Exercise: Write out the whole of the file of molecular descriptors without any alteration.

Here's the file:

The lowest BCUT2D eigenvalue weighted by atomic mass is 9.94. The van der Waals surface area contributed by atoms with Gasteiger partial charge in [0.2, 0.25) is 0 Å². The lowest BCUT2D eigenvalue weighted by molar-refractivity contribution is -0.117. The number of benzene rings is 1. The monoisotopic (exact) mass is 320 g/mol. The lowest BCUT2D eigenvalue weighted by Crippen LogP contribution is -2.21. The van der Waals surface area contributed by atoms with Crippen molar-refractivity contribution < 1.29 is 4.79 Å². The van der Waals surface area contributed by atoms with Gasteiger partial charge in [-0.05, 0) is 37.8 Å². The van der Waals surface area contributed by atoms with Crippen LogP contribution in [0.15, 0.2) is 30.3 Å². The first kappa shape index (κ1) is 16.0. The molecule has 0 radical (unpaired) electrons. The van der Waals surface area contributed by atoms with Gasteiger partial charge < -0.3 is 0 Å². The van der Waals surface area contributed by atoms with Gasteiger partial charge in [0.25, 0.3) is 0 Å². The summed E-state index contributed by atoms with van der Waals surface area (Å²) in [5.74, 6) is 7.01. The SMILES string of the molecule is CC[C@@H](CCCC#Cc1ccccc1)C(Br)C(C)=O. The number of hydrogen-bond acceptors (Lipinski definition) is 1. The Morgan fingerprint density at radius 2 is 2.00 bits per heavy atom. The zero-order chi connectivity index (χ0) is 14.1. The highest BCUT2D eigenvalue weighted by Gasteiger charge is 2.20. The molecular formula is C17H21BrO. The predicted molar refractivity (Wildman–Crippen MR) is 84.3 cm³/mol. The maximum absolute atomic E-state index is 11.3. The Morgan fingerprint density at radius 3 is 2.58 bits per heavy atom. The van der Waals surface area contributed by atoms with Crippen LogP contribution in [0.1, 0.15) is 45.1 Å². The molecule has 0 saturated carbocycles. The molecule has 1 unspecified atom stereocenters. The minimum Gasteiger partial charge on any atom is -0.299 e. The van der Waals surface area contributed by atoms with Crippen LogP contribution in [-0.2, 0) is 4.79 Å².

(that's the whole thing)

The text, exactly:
The lowest BCUT2D eigenvalue weighted by atomic mass is 9.94. The van der Waals surface area contributed by atoms with Gasteiger partial charge in [0.2, 0.25) is 0 Å². The lowest BCUT2D eigenvalue weighted by molar-refractivity contribution is -0.117. The number of benzene rings is 1. The monoisotopic (exact) mass is 320 g/mol. The lowest BCUT2D eigenvalue weighted by Crippen LogP contribution is -2.21. The van der Waals surface area contributed by atoms with Crippen molar-refractivity contribution < 1.29 is 4.79 Å². The van der Waals surface area contributed by atoms with Gasteiger partial charge in [-0.05, 0) is 37.8 Å². The van der Waals surface area contributed by atoms with Crippen LogP contribution in [0.15, 0.2) is 30.3 Å². The first kappa shape index (κ1) is 16.0. The molecule has 0 radical (unpaired) electrons. The van der Waals surface area contributed by atoms with Gasteiger partial charge < -0.3 is 0 Å². The van der Waals surface area contributed by atoms with Gasteiger partial charge in [0.25, 0.3) is 0 Å². The summed E-state index contributed by atoms with van der Waals surface area (Å²) in [5.74, 6) is 7.01. The SMILES string of the molecule is CC[C@@H](CCCC#Cc1ccccc1)C(Br)C(C)=O. The number of hydrogen-bond acceptors (Lipinski definition) is 1. The Morgan fingerprint density at radius 2 is 2.00 bits per heavy atom. The zero-order chi connectivity index (χ0) is 14.1. The highest BCUT2D eigenvalue weighted by Gasteiger charge is 2.20. The molecular formula is C17H21BrO. The predicted molar refractivity (Wildman–Crippen MR) is 84.3 cm³/mol. The maximum absolute atomic E-state index is 11.3. The Morgan fingerprint density at radius 3 is 2.58 bits per heavy atom. The van der Waals surface area contributed by atoms with Crippen LogP contribution in [0.1, 0.15) is 45.1 Å². The molecule has 0 saturated carbocycles. The molecule has 1 unspecified atom stereocenters. The minimum Gasteiger partial charge on any atom is -0.299 e. The van der Waals surface area contributed by atoms with Crippen LogP contribution in [-0.2, 0) is 4.79 Å².